During the health care debates last year, there had been much talk and support on the Left for the concept of a “public option” in the bill. The rationale behind this, according to the federal government, was that there is not a sufficient free market for health insurance in some parts of our country.
Accordingly, they deemed it their job to get consumers the best coverage at the best price, by offering a competing a public option, seemingly on par with private insurers.
I believe the promulgation of the public option was deceitful. There was never going to be an equal footing, as the Government would severely limit the range of allowable insurance and then use its financial and political muscle to gain customers, as acknowleged by Senator Chuck Schume, among others. Nevertheless, it had so much support that it was included in most of the drafts of the health care bill.
Reflecting on the merits of the public option argument as we debate how to reign in our excessive government spending, my question is this: if this “public option” was viewed as a necessity in terms of competition and cost, why should there not be a “private option” in every area that the Government – federal, state, local – has staked out an unnecessary monopoly for itself?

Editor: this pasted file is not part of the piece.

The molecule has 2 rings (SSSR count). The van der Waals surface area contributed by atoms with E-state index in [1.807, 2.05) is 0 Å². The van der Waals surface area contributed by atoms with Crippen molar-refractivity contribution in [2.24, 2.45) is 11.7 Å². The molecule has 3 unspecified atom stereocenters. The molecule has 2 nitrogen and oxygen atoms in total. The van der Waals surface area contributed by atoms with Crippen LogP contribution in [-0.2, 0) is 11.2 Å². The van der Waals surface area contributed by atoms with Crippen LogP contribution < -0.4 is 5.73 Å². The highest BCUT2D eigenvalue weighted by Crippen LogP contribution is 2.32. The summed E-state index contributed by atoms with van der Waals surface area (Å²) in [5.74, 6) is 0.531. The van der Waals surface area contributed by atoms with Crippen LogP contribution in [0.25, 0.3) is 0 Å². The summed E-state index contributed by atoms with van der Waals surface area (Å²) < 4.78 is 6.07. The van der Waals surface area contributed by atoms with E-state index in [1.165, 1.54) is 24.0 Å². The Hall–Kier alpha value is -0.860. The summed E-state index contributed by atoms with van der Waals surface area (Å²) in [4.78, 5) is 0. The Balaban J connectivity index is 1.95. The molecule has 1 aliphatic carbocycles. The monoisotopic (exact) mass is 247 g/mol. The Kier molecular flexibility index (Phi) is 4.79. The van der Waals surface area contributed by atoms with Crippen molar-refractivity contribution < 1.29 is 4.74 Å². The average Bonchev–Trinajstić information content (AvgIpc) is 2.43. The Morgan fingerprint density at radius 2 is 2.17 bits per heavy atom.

Other than National Defense and the Criminal Court Systems, there appears to be no reason – other than creation of a power base to enable the bloated government salaries that we see today – that the private sector should not be given an opportunity to compete on a level playing field.
Based on the government’s rationale, there should be a “private option” in virtually every area of public service.